RETICLE, ret'i-kl, _n._ Same as RETICULE.
RETICULE, ret'i-k[=u]l, RETICLE, ret'i-kl, _n._ a little network bag: a lady's workbag: an attachment to a telescope consisting of a network of lines ruled on glass.--_adj._ RETIC'ULAR, having the form of network: formed with interstices: (_anat._) cellular.--_ns._ RETICUL[=A]'R[=E]; RETICUL[=A]'RIA, a genus of the myxomycetous fungi.--_n.pl._ RETICULARI[=A]'CEae.--_adjs._ RETICUL[=A]'RIAN; RETICUL[=A]'RIOUS.--__adv.__ RETIC'ULARLY.--_adjs._ RETIC'ULARY; RETIC'UL[=A]TE, -D, netted: having the form or structure of a net: having veins crossing like network, as a reticulate leaf.--_n._ RETICUL[=A]'TION, a method of copying a painting by the help of threads stretched across a frame.--_adj._ RETIC'UL[=O]SE, finely reticulate.--_n._ RETIC'ULUM, a network: the second stomach of a ruminant: a southern constellation.--RETICULAR CARTILAGE, a cartilage in which the matrix is permeated with elastic fibres; RETICULAR LAYER OF SKIN, the deeper part of the corium; RETICULATED GLASS, ware made from glass, in which one set of coloured lines meets with another; RETICULATED MICROMETER, a micrometer for an optical instrument with a reticule in the focus of an eyepiece; RETICULATED MOULDING, a fillet interlaced in various ways; RETICULATED WORK, masonry constructed with diamond-shaped stones. [L.
RETIERCe, r[=e]-ty[=a]r's[=a], _adj._ (_her._) divided fesswise into three equal parts.
RETIFERA, r[=e]-tif'er-a, _n._ the true limpet.
RETIFORM, r[=e]'ti-form, _adj._ having the form or structure of a net. [L.
_rete_, net, _forma_, form.]
RETINA, ret'i-na, _n._ the innermost coating of the eye, consisting of a fine network of optic nerves.--_adj._ RET'INAL, pertaining to the retina of the eye.--_n._ RETIN[=I]'TIS, inflammation of the retina. [Fr.,--L. _rete_, a net.]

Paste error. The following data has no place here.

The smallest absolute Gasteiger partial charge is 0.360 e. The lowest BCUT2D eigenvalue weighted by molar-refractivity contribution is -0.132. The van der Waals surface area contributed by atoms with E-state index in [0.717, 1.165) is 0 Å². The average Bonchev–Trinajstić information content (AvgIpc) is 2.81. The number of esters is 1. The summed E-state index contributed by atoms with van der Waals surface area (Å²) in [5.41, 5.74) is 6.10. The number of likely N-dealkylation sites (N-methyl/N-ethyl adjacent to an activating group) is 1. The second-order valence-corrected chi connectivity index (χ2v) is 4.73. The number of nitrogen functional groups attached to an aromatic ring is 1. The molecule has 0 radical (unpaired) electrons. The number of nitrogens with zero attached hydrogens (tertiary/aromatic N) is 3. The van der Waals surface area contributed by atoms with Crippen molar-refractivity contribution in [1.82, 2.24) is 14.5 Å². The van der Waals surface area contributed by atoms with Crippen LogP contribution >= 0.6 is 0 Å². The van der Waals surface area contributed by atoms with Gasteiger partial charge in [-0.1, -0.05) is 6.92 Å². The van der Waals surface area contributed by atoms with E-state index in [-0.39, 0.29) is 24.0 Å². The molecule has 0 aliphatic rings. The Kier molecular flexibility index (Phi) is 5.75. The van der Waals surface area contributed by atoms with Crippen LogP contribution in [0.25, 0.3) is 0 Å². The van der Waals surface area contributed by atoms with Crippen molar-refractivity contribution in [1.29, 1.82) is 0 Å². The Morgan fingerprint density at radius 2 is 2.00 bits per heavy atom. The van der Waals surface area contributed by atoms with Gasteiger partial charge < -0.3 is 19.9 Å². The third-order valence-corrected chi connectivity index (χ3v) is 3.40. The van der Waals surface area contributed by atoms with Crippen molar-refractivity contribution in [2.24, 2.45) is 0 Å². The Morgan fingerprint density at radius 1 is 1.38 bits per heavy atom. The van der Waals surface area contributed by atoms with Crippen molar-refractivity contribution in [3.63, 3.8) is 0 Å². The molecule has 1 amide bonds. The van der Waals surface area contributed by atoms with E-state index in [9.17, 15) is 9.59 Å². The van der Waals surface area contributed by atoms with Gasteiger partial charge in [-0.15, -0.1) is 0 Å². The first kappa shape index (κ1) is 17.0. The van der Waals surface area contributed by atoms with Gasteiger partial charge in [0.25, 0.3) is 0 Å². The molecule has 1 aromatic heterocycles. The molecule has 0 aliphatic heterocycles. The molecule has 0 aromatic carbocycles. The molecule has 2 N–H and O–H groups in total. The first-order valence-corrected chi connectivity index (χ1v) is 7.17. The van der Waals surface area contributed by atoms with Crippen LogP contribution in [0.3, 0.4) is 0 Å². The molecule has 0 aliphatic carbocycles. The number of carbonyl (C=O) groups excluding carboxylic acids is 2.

RETINACULUM, ret-i-nak'[=u]-lum, _n._ (_anat._) a connecting band: one of the annular ligaments which hold the tendons close to the bones of the larger joints: (_zool._) one of the retractor muscles of the proboscis of certain worms: (_bot._) a small viscid gland.
RETINALITE, r[=e]-tin'a-l[=i]t, _n._ a green translucent variety of serpentine.
RETINERVED, r[=e]'ti-n[.e]rvd, _adj._ netted, veined.
RETINITE, ret'i-n[=i]t, _n._ pitch-stone or obsidian.
RETINOID, ret'i-noid, _adj._ resin-like.
RETINOL, ret'i-nol, _n._ a hydro-carbon oil used in printers' ink.
RETINOPHORA, ret-i-nof'[=o]-ra, _n._ a cell of the embryonic eye of anthropods.
RETINOSCOPY, ret'in-[=o]-sk[=o]-pi, _n._ examination of the retina with an ophthalmoscope.
RETINOSPORA, ret-in-os'p[=o]-ra, _n._ a genus of coniferous trees, in use for lawn decoration.
RETINUE, ret'i-n[=u], _n._ the body of retainers who follow a person of rank: a suite: a cortege. [_Retain._]